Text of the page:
E Waste : Is There an Easy Solution

I have been involved in metals recycling since I was nineteen years old (except for a two and half years hiatus). In this time I have seen the exponential increase in electronics such as computers, cellphones, smartphones, appliances… Each of these have decreased in size over the years while, at the same time, increased in power and efficiency. All of this, on the surface, is a good thing for producers of these products and consumers alike. Producers have brought down cost by using more efficient manufacturing techniques and cheaper materials while consumers have benefited from smaller more powerful products. This all seems to be good all around, however it does come with a cost. And this cost is long term and a very heavy one. What happens AFTER these products are no longer useful or stop working? According to Greenpeace International the majority of these products (also referred to as WEEE waste electrical and electronic equipment or e-waste) end up being “dumped” in countries such as Ghana, Nigeria, Pakistan, India, and China. The results of this mass dumping has created “e-waste villages”.

E-waste is the fastest growing recycling sector, In 2005, the United Nations Environment Program (UNEP) estimated that the total volume of e-waste generated worldwide would increase at a minimum rate of 3–5% per year, nearly three times as fast as the overall growth of the municipal waste stream.

What can be done to stop the irresponsible management of e waste? Is there an easy solution? I a single word no there isn’t an easy solution to this complicated problem. However there are ways to effectively manage end-of-life e waste activities. These include reuse, servicing, re manufacturing, recycling, and responsible disposal. Greener designs on the manufacturing levels as well as development of greener materials used in the making of these products would go a long way in the management of e waste as well.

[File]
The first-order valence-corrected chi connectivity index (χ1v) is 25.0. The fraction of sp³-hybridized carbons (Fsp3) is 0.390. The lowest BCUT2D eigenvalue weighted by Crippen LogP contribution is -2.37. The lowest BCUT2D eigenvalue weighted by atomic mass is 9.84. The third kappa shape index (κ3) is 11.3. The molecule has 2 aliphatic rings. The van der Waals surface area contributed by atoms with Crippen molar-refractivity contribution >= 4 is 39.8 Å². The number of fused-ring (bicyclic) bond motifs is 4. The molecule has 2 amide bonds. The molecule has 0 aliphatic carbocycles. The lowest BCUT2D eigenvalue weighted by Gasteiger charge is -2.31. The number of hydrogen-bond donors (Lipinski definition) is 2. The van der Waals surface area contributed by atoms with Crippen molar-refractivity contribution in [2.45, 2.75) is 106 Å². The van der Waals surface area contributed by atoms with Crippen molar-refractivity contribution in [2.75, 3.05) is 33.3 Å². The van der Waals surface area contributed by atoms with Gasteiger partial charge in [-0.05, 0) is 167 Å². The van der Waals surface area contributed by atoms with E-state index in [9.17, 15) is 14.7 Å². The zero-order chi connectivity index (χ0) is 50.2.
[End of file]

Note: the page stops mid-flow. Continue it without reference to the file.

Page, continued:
My emphasis would be on reuse. I believe this area of end-of-life e waste has not been fully explored. There is a growing, usually small family owned businesses, industry that is refurbishing items like computers, cellphones, smartphones,… Also large companies like Microsoft have been on the forefront of reuse. They are among a growing group of companies that are making refurbished computers available to underdeveloped populations as well as other consumers. For example a program launched in 2015 by the non-profit organization Sustainable Electronics Recycling International (SERI). This program called R2 Ready for Reuse is supported by Microsoft and PC Rebuilders and Recyclers. The aim of the program is to encourage consumers to purchase refurbished computers. These computers will be labelled to provide quality assurances for buyers of used computers. Furthermore purchasers will be able to view the device’s testing record to ensure it is in good working condition. These labels are provided to the companies that have been certified by SERI by meeting strict standards in the refurbishing process.

This is just one of many programs that will go along way to insuring good responsible best practices of managing end-of-life e waste. I feel these and other programs like them are the best solutions for the long term future to resolve the e waste problems.

E Waste : Is There an Easy Solution


http://www.greenpeace.org/international/en/campaigns/detox/electronics/the-e-waste-problem/where-does-e-waste-end-up/. Published February 24,2009

http://scholarship.claremont.edu/cgi/viewcontent.cgi?article=1155&context=pomona_theses. Edwards, Laura. 2016

http://wmr.sagepub.com/content/30/11/1113.abstract. Herat,Sunil and Agamuthu, P. Published July 30, 2012.